Health / Media / Startups

This DC startup is helping seniors tell their life stories

In doing so, MemoryWell is looking to transform Alzheimer's care.

Jay Newton-Small demos MemoryWell at DC Tech Meetup. (Photo via Twitter)

Jay Newton-Small started MemoryWell as a result of her experience placing her father into senior care after he was diagnosed with early onset Alzheimer’s at the age of 58. During the intake process, she had to fill out a cumbersome 20 page form during the intake process answering questions about medical and banking history.

Newton-Small assumed primary responsibility for her dad after her mother—who helped serve as caregiver for the first 10 years—ended up dying before her husband. Besides feeling overwhelmed, stressed and burnt out from the take process, Newton-Small realized that there was a real pain-point to solve stemming from filling out all of the paperwork.

As the author of Broad Influence, a book on women’s increasing role in national politics, and as a “recovering journalist” writing cover stories for Time Magazine, Newton-Small solved it with storytelling. This gave her the chance to tell her father’s story so that caregivers, staff, and facility management could build empathy by knowing about his background and life before coming into care.

The available stories have grown since then. MemoryWell has grown to a network of professional journalists, who interview seniors and their families. MemoryWell runs through a mobile responsive web platform where families and others can find the stories, as well as photos, music and videos. “It replaces the most pertinent part of the forms that ask about family history in terms of social history. Asking about hobbies and music and things, like favorite things, favorite foods,” said Newton-Small.

“We have a caregiver page where we collect all that information for caregivers. And so they have that handy at their fingertips. And so the caregivers use this narrative to get a background of their life and story.

MemoryWell bootstrapped its first year, then got its initial seed funding from a Kickstarter campaign where Newton-Small raised over $77,000. After becoming a featured winner of the WeWork Creator Awards, the startup brought in $130,000 in funding.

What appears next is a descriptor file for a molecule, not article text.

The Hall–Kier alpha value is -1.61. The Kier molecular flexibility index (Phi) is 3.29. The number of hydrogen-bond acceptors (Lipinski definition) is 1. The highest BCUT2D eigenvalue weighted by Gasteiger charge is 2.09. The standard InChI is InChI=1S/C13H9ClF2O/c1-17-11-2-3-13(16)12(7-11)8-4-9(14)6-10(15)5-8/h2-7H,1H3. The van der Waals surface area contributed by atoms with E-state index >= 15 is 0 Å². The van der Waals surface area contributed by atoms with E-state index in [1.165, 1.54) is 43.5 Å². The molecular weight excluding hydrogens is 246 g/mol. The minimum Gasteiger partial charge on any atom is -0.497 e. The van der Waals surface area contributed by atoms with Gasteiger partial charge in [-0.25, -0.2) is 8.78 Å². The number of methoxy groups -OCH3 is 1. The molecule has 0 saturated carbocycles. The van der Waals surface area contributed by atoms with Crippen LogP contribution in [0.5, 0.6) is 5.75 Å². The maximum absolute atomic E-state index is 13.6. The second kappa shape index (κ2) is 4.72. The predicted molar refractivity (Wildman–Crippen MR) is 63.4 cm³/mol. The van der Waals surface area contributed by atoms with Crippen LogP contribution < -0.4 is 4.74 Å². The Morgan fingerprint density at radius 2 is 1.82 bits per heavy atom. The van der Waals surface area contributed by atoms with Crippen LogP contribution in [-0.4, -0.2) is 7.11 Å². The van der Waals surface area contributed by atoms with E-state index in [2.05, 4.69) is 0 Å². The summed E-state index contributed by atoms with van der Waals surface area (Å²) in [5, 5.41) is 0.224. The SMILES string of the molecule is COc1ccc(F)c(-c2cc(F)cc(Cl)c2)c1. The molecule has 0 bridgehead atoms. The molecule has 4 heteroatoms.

That’s helped allow the startup to scale when it rolled out a pilot program with Brookdale Senior Living, the largest provider of senior care in the U.S. with 1,000 communities across the country. As MemoryWell expands, they plan on bringing on more journalists in their network to write and file the stories and are working with local developer 3event to build an interactive content management systems so they’re not doing it by hand anymore.

The startup is now looking to raise funds with its eye on an expanding market, as value-based care became the law in 2017, rewarding health providers incentive payments based on the quality of their service to patients using Medicare.

Newton-Small began the venture along with Andrew Fribush when both were part of Halycon Incubator Fellows Cohort 6 in 2017. The company is bringing on Faran Negarestan as Director of Engineering this month. Negarestan originally served as the CTO of Reciprocare, founded by Dr. Charlene Brown when they were both part of Cohort 4.

Nearly 15.7 million adult family caregivers help family members with Alzheimer’s or dementia, with the economic value of the care is reportedly around $218 billion, according to the Alzheimer’s Association in 2015.

At the core, MemoryWell is about communicating seniors’ backgrounds in a way that restores dignity to those who are aging, and who may not have the full capabilities of telling their own stories.

Newton-Small see the concept as fundamentally about helping people relate to each other.

“It’s not the end of a story, it’s the beginning of a story,” she says.


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